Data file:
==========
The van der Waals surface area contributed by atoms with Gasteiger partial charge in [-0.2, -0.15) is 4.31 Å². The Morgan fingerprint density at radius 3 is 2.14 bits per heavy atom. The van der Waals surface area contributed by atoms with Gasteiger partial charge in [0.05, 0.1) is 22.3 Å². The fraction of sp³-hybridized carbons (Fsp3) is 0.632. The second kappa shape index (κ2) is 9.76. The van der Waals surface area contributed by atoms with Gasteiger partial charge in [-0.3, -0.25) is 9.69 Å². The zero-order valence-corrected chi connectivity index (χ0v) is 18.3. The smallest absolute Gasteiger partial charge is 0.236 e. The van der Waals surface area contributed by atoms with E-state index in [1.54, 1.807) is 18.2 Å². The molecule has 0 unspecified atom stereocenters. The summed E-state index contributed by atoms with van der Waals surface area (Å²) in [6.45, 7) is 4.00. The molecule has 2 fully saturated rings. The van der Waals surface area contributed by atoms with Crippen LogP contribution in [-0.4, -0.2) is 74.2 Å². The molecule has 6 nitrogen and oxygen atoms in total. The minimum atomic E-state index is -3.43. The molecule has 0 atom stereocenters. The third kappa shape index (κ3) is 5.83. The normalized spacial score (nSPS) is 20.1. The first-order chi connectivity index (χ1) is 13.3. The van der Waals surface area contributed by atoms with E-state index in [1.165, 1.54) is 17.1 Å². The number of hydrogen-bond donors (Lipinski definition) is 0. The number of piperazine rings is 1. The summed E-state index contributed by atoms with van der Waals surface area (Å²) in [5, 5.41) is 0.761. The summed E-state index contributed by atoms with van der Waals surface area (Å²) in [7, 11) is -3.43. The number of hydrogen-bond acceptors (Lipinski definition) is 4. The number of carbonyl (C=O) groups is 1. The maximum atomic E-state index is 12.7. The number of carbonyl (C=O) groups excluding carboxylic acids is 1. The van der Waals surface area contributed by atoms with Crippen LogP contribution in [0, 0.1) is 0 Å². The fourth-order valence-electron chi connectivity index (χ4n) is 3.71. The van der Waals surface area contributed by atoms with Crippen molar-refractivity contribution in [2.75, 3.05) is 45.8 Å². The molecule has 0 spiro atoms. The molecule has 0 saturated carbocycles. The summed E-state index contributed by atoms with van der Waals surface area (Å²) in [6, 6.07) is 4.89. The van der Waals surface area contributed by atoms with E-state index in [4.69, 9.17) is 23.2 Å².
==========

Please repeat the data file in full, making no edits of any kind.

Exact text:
The van der Waals surface area contributed by atoms with Gasteiger partial charge in [-0.2, -0.15) is 4.31 Å². The Morgan fingerprint density at radius 3 is 2.14 bits per heavy atom. The van der Waals surface area contributed by atoms with Gasteiger partial charge in [0.05, 0.1) is 22.3 Å². The fraction of sp³-hybridized carbons (Fsp3) is 0.632. The second kappa shape index (κ2) is 9.76. The van der Waals surface area contributed by atoms with Gasteiger partial charge in [-0.3, -0.25) is 9.69 Å². The zero-order valence-corrected chi connectivity index (χ0v) is 18.3. The smallest absolute Gasteiger partial charge is 0.236 e. The van der Waals surface area contributed by atoms with E-state index in [1.54, 1.807) is 18.2 Å². The molecule has 0 unspecified atom stereocenters. The summed E-state index contributed by atoms with van der Waals surface area (Å²) in [6.45, 7) is 4.00. The molecule has 2 fully saturated rings. The van der Waals surface area contributed by atoms with Crippen LogP contribution in [-0.4, -0.2) is 74.2 Å². The molecule has 6 nitrogen and oxygen atoms in total. The minimum atomic E-state index is -3.43. The molecule has 0 atom stereocenters. The third kappa shape index (κ3) is 5.83. The normalized spacial score (nSPS) is 20.1. The first-order chi connectivity index (χ1) is 13.3. The van der Waals surface area contributed by atoms with E-state index in [1.165, 1.54) is 17.1 Å². The number of hydrogen-bond donors (Lipinski definition) is 0. The number of piperazine rings is 1. The summed E-state index contributed by atoms with van der Waals surface area (Å²) in [5, 5.41) is 0.761. The summed E-state index contributed by atoms with van der Waals surface area (Å²) in [7, 11) is -3.43. The number of hydrogen-bond acceptors (Lipinski definition) is 4. The number of carbonyl (C=O) groups is 1. The maximum atomic E-state index is 12.7. The number of carbonyl (C=O) groups excluding carboxylic acids is 1. The van der Waals surface area contributed by atoms with Crippen LogP contribution in [0, 0.1) is 0 Å². The fourth-order valence-electron chi connectivity index (χ4n) is 3.71. The van der Waals surface area contributed by atoms with Crippen molar-refractivity contribution in [2.75, 3.05) is 45.8 Å². The molecule has 0 spiro atoms. The molecule has 0 saturated carbocycles. The summed E-state index contributed by atoms with van der Waals surface area (Å²) in [6, 6.07) is 4.89. The van der Waals surface area contributed by atoms with E-state index in [4.69, 9.17) is 23.2 Å².